If books were real, Miss Marple…

Miss Marple… would be a member of St Mary Mead’s reading group which meets every Wednesday lunchtime at the public library. They are currently reading The Great Gatsby in honour of the film, Miss M likes the book but disliked the film which she thought rather indulgent. Next on the list is a Jack Reacher book by Lee Child. Miss M rather likes Jack Reacher [above] though she is not sure about Tom Cruise. ‘The Body in the Library’ by Agatha Christie [UK: Harper Collins] How would other fictional characters behave, if they were real? Jackson Brodie in ‘Case Histories’
Read More

I agree with Roddy Doyle

Roddy Doyle “[snappy dialogue is] the best way to keep the momentum going, rather than to interrupt it constantly with physical descriptions of people . . . It gradually came to me that I didn’t really care what Jimmy looked like, as such. It didn’t matter too much—I didn’t give him eye colour, hair colour, a height. The best way to get characters alive is to get them talking.” [in an interview with ‘The Bookseller’ magazine [June 2013] about his creation Jimmy Rabbitte in ‘The Guts’] Do we need to read a physical description of a character to really know
Read More

My Top 5… audio books

Audio books used to be unfashionable, still are for some people. So be it. Because I love them. Below I have tried to select my Top 5, but the list became longer…I had never had one until a serious illness left me in hospital, in pain and unable to sleep. My lovely husband appeared with a CD walkman and a variety of audio books bought in a panic. I can remember them now. John Grisham’s The King of Torts, Pride and Prejudice and Michael Palin’s Himalaya. He returned the next day with a CD of sleep music and the first
Read More

Reading for research: Lucky Kunst

I admit to a wry chuckle as I see the double-takes from my fellow passengers on the Easyjet flight from Malaga to Gatwick. My reading material for the 2 ½ hour flight is Lucky Kunst: The Rise & Fall of Young British Art by Gregor Muir. I’m still researching for my second novel, Connectedness. I’ve come to Malaga to tread in the footsteps of my character, artist Justine Tree, as she treads in the footsteps of Picasso.‘Freeze’, the 1988 art exhibition held by 16 Goldsmiths art students in a London Docklands warehouse and organised by Damien Hirst, first launched the
Read More

Great Opening Paragraph 37… ‘I’ll Take You There’ #amwriting #FirstPara

“In those days in the early Sixties we were not women yet but girls. This was, without irony, perceived as our advantage.” ‘I’ll Take You There’ by Joyce Carol Oates  Amazon Try one of these 1st paras & discover a new author:- ‘A Farewell to Arms’ by Ernest Hemingway ‘Tipping the Velvet’ by Sarah Waters ‘The Collector’ by John Fowles And if you’d like to tweet a link to THIS post, here’s my suggested tweet: A 1st para which makes me want to read more: I’LL TAKE YOU THERE by Joyce Carol Oates #books https://wp.me/p5gEM4-mM via @SandraDanby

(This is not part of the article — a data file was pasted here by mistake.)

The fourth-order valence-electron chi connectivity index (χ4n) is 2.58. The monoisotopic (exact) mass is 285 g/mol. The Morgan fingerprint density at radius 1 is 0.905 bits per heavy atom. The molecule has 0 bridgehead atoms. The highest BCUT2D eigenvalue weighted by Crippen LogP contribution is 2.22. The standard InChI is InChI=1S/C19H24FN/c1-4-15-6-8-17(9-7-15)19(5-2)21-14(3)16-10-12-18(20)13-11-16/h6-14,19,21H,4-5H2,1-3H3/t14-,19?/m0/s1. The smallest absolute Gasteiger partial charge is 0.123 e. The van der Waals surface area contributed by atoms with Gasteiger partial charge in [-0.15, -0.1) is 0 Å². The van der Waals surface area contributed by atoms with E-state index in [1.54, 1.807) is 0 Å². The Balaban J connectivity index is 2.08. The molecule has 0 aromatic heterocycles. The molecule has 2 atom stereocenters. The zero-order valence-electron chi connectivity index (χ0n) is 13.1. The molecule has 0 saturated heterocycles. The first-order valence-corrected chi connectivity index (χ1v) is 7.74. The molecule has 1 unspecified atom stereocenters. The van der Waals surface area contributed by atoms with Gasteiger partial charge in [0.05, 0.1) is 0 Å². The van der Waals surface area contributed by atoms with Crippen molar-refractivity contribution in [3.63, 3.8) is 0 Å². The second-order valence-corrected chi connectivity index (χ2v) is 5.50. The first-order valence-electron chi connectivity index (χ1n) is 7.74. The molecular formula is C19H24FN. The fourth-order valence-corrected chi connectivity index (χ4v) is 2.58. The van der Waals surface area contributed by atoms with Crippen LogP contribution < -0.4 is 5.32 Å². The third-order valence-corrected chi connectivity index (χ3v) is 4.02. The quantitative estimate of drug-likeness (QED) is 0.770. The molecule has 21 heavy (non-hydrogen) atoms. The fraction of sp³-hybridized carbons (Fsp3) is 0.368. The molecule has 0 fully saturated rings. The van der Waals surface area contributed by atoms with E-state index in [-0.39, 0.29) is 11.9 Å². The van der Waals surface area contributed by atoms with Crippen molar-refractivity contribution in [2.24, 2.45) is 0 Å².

Read More

Book Review: The Other Eden

This novel by Sarah Bryant is best described as a Gothic romance/horror story, interleaved with the American South setting in Louisiana and piano music it is an unusual mixture which produces quite a page-turner. I admit to finding the two sisters Eve and Elizabeth confusing at times but that did not interfere with my enjoyment of the story. By the end of the book I was still unsure which sister was which. The description of the two houses, Eden and the house on the hill, are luscious. My one quibble is that I found the characters oddly difficult to place
Read More

Flash Fiction: ‘Chairs Chairs Chairs’

It is just before nine. She takes her time clearing the tables, the ones outside in the dark alley between the Royal Festival Hall on one side and the railway arches on the other. The sun won’t reach here until lunchtime. The alley has quietened, the rush to work is drawing to a close and the queue at the coffee counter for ‘to-go’s’ numbers only two. She prefers clearing tables to serving at the counter. Outside, only one table is occupied. The same table, every morning. She watches him, without seeming to. Arranged in front of him are pencil, notebook,
Read More

Aah Snoopy, you are so right… 4

Ah yes. Like Snoopy, all writers have helpful friends.   ‘Snoopy’s Guide to the Writing Life’ ed by Barnaby Conrad and Monte Schulz  [UK: Writer’s Digest Books]     And if you’d like to tweet a link to THIS post, here’s my suggested tweet: What is subtlety: advice for #writers from @Snoopy http://wp.me/p5gEM4-qy via @SandraDanby
Read More

I agree with… Janice Galloway

Janice Galloway “…a good short story frames not just the credible now, but an implied past – and a stretch after the putative ending into infinite space. I guess that’s what is meant by writing that ‘comes off the page’: 3D is certainly possible on the flat page.” [writing in MsLexia magazine, June/July/Aug 2013] I remember being told by one of my creative writing tutors to ‘write around the story you think you’re writing about’. It was a good piece of advice. Sometimes I start to write about one thing but then explore the plot, the characters, the timeline, and
Read More

Great Opening Paragraph 36… ‘The Bell Jar’ #amwriting #FirstPara

“It was a queer, sultry summer, the summer they electrocuted the Rosenbergs, and I didn’t know what I was doing in New York. I’m stupid about executions. The idea of being electrocuted makes me sick, and that’s all there was to read about in the papers – goggle-eyed headlines staring up at me on every street corner and at the fusty, peanut-selling mouth of every subway. It had nothing to do with me, but I couldn’t help wondering what it would be like, being burned alive all along your nerves.” ‘The Bell Jar’ by Sylvia Plath Amazon Try one of these
Read More